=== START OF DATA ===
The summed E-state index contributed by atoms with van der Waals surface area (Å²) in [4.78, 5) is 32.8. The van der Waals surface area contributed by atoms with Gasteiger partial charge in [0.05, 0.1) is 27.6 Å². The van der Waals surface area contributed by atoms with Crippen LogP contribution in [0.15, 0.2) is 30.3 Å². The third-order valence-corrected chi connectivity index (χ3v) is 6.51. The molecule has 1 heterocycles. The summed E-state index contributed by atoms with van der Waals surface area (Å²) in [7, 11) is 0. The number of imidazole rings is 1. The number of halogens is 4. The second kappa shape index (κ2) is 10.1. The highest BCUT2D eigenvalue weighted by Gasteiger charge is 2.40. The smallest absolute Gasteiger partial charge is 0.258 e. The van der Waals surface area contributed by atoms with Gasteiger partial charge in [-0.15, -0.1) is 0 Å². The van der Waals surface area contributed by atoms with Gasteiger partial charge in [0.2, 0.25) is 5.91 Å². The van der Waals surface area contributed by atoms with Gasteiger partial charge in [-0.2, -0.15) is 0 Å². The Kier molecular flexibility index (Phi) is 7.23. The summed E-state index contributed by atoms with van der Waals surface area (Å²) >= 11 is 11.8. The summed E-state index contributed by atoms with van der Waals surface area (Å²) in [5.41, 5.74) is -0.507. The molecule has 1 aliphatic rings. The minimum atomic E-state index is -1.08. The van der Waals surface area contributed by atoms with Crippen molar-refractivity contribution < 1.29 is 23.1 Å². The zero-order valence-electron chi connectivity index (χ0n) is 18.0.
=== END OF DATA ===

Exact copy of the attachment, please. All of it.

The summed E-state index contributed by atoms with van der Waals surface area (Å²) in [4.78, 5) is 32.8. The van der Waals surface area contributed by atoms with Gasteiger partial charge in [0.05, 0.1) is 27.6 Å². The van der Waals surface area contributed by atoms with Crippen LogP contribution in [0.15, 0.2) is 30.3 Å². The third-order valence-corrected chi connectivity index (χ3v) is 6.51. The molecule has 1 heterocycles. The summed E-state index contributed by atoms with van der Waals surface area (Å²) in [7, 11) is 0. The number of imidazole rings is 1. The number of halogens is 4. The second kappa shape index (κ2) is 10.1. The highest BCUT2D eigenvalue weighted by Gasteiger charge is 2.40. The smallest absolute Gasteiger partial charge is 0.258 e. The van der Waals surface area contributed by atoms with Gasteiger partial charge in [-0.15, -0.1) is 0 Å². The van der Waals surface area contributed by atoms with Gasteiger partial charge in [0.2, 0.25) is 5.91 Å². The van der Waals surface area contributed by atoms with Gasteiger partial charge in [-0.2, -0.15) is 0 Å². The Kier molecular flexibility index (Phi) is 7.23. The summed E-state index contributed by atoms with van der Waals surface area (Å²) >= 11 is 11.8. The summed E-state index contributed by atoms with van der Waals surface area (Å²) in [5.41, 5.74) is -0.507. The molecule has 1 aliphatic rings. The minimum atomic E-state index is -1.08. The van der Waals surface area contributed by atoms with Crippen molar-refractivity contribution < 1.29 is 23.1 Å². The zero-order valence-electron chi connectivity index (χ0n) is 18.0.